Eat that Fruit
The First Sunday in Lent
March 13, 2011
Genesis 2:15-17, 3:1-7
The Rev. Kara Wagner Sherer
My friend Heidi is teaching Sunday school at her church this year. They decided to read the earliest stories from the Hebrew Scriptures to the class of 7 -11 year-olds. It was Heidi’s turn to tell the story of Cain and Able. Do you remember the story? Cain and Able make sacrifices to God, God seems to prefer Able’s sacrifice and so Cain gets angry and jealous and kills Able. After telling the story one girl looked at Heidi and said, “Why didn’t they just talk about their feelings?”
What a good question! I might make the Bible a much shorter story but it is an excellent question, and I thought of it as I reflected on the story we heard today, the first story of conflict in the Bible, the story of Eve and Adam and God and the serpent. Why didn’t they just talk over their feelings, and misunderstandings? I imagine it would have gone something like this…
The serpent says to Eve, “You won’t die if you eat of the fruit of the tree in the middle of the garden, you will be like God!”
Eve looks at the serpent with surprise, but rather than jumping to conclusions and making assumptions, she goes off to find God. (Remember in that story in Genesis God often walks with them in garden in the cool of the night.)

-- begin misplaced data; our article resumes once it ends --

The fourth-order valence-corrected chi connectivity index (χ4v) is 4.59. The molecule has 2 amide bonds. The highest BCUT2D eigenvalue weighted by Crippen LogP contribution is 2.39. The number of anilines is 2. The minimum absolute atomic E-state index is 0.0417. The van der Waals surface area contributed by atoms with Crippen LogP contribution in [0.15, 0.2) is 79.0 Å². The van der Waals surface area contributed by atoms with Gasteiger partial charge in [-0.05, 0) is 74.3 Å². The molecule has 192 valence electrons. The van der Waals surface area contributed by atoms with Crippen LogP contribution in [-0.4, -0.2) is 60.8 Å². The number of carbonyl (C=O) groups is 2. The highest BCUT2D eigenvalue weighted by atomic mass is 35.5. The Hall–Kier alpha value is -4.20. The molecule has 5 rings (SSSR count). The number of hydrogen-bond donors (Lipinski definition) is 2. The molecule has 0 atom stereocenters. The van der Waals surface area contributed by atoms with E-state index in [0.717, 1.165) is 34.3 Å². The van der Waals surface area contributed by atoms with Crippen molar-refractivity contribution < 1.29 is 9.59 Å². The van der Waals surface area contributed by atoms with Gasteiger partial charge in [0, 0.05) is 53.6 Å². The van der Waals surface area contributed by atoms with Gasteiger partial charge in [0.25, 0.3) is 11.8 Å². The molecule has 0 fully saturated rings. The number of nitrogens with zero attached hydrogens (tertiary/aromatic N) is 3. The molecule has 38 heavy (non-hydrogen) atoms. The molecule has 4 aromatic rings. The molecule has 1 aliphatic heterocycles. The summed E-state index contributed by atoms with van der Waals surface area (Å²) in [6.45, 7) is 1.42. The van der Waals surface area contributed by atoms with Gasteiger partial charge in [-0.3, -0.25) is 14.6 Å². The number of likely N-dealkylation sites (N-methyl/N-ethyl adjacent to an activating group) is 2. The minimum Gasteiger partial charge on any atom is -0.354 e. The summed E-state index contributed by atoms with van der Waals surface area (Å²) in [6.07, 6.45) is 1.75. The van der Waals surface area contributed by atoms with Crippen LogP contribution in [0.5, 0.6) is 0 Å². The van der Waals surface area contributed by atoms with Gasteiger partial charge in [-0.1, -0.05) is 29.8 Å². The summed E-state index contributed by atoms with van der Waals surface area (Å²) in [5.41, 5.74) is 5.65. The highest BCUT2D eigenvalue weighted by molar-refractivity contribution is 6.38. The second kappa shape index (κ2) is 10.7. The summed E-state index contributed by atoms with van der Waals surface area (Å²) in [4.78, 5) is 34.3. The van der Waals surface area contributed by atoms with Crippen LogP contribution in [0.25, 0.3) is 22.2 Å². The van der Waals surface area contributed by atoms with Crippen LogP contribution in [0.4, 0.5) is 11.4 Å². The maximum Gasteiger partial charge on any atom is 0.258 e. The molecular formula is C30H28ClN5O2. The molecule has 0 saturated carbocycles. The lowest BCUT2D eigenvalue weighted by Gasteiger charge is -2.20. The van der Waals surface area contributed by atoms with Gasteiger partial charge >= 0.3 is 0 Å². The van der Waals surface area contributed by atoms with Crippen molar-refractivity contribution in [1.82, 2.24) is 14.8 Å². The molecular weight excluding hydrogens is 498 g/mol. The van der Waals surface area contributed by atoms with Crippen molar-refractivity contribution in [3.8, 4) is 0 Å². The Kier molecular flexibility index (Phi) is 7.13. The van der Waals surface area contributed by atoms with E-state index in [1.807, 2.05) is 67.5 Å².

“God, the serpent says that if we eat the fruit of the tree in the middle of the garden we won’t die. You lied to me?”
God sighs. “You won’t die immediately…I meant that your innocence will die.”
“Innocence?” asks Eve, “What do you mean?”
“See this apple, hanging on a tree?” asks God, “It is innocent. It grows, it gets red; you pick it and eat it. It feels no pain, no regret. You throw away the core and it grows into another apple tree. It is just life. If the apple loses its innocence it worries about when it will be eaten. It is angry with you for picking it. It feels pain. It has regrets and is disappointed. It knows the difference between being a good apple and a bad apple.”
“It knows the difference between good and evil?”
“Yes”, says God, “If you know the difference you will have to choose.”
“But God, you know the difference between good and evil. Don’t you always choose the good?”
God is silent. There is no answer.